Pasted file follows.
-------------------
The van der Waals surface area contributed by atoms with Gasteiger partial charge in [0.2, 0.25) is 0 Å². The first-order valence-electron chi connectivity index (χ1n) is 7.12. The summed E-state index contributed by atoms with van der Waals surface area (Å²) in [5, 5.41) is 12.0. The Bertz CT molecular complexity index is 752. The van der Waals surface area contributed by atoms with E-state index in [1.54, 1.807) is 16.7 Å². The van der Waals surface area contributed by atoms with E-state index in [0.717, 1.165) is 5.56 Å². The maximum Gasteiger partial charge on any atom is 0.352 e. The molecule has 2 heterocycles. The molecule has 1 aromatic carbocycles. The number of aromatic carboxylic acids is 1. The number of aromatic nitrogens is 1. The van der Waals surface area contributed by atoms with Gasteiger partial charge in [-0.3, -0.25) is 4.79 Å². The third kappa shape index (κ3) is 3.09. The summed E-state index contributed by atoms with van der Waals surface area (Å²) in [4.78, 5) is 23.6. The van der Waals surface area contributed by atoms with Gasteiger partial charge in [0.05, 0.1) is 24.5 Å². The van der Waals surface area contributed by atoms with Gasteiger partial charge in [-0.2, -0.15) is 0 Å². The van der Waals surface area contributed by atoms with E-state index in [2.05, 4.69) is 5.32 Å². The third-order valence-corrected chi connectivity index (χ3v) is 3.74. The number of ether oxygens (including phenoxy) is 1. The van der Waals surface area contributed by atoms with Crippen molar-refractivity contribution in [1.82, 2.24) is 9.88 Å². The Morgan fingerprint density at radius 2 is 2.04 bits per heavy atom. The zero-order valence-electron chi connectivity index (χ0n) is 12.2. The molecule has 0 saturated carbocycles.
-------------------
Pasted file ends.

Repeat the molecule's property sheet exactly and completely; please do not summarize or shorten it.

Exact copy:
The van der Waals surface area contributed by atoms with Gasteiger partial charge in [0.2, 0.25) is 0 Å². The first-order valence-electron chi connectivity index (χ1n) is 7.12. The summed E-state index contributed by atoms with van der Waals surface area (Å²) in [5, 5.41) is 12.0. The Bertz CT molecular complexity index is 752. The van der Waals surface area contributed by atoms with E-state index in [1.54, 1.807) is 16.7 Å². The van der Waals surface area contributed by atoms with E-state index in [0.717, 1.165) is 5.56 Å². The maximum Gasteiger partial charge on any atom is 0.352 e. The molecule has 2 heterocycles. The molecule has 1 aromatic carbocycles. The number of aromatic carboxylic acids is 1. The number of aromatic nitrogens is 1. The van der Waals surface area contributed by atoms with Gasteiger partial charge in [-0.3, -0.25) is 4.79 Å². The third kappa shape index (κ3) is 3.09. The summed E-state index contributed by atoms with van der Waals surface area (Å²) in [4.78, 5) is 23.6. The van der Waals surface area contributed by atoms with Gasteiger partial charge in [0.05, 0.1) is 24.5 Å². The van der Waals surface area contributed by atoms with Gasteiger partial charge in [-0.2, -0.15) is 0 Å². The van der Waals surface area contributed by atoms with E-state index in [2.05, 4.69) is 5.32 Å². The third-order valence-corrected chi connectivity index (χ3v) is 3.74. The number of ether oxygens (including phenoxy) is 1. The van der Waals surface area contributed by atoms with Crippen molar-refractivity contribution in [1.82, 2.24) is 9.88 Å². The Morgan fingerprint density at radius 2 is 2.04 bits per heavy atom. The zero-order valence-electron chi connectivity index (χ0n) is 12.2. The molecule has 0 saturated carbocycles.